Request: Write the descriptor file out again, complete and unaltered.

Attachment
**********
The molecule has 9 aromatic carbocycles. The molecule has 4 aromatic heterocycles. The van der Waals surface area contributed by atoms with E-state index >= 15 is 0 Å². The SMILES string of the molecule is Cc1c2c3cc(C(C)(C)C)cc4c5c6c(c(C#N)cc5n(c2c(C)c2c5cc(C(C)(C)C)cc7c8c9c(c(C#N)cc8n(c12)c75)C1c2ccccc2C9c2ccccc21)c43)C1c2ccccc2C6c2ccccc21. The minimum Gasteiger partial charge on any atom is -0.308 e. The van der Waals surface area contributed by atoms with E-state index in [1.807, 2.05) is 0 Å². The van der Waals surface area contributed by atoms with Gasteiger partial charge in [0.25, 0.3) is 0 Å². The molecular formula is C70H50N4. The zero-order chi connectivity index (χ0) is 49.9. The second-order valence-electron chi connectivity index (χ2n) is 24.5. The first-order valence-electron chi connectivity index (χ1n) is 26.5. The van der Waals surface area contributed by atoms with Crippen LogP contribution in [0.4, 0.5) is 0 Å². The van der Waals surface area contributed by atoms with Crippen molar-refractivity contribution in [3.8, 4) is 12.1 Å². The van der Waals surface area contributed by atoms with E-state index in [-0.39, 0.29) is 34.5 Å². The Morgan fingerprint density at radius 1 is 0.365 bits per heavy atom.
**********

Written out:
The molecule has 9 aromatic carbocycles. The molecule has 4 aromatic heterocycles. The van der Waals surface area contributed by atoms with E-state index >= 15 is 0 Å². The SMILES string of the molecule is Cc1c2c3cc(C(C)(C)C)cc4c5c6c(c(C#N)cc5n(c2c(C)c2c5cc(C(C)(C)C)cc7c8c9c(c(C#N)cc8n(c12)c75)C1c2ccccc2C9c2ccccc21)c43)C1c2ccccc2C6c2ccccc21. The minimum Gasteiger partial charge on any atom is -0.308 e. The van der Waals surface area contributed by atoms with E-state index in [1.807, 2.05) is 0 Å². The van der Waals surface area contributed by atoms with Gasteiger partial charge in [0.25, 0.3) is 0 Å². The molecular formula is C70H50N4. The zero-order chi connectivity index (χ0) is 49.9. The second-order valence-electron chi connectivity index (χ2n) is 24.5. The first-order valence-electron chi connectivity index (χ1n) is 26.5. The van der Waals surface area contributed by atoms with Crippen LogP contribution in [0.4, 0.5) is 0 Å². The van der Waals surface area contributed by atoms with Crippen molar-refractivity contribution in [3.8, 4) is 12.1 Å². The van der Waals surface area contributed by atoms with E-state index in [-0.39, 0.29) is 34.5 Å². The Morgan fingerprint density at radius 1 is 0.365 bits per heavy atom.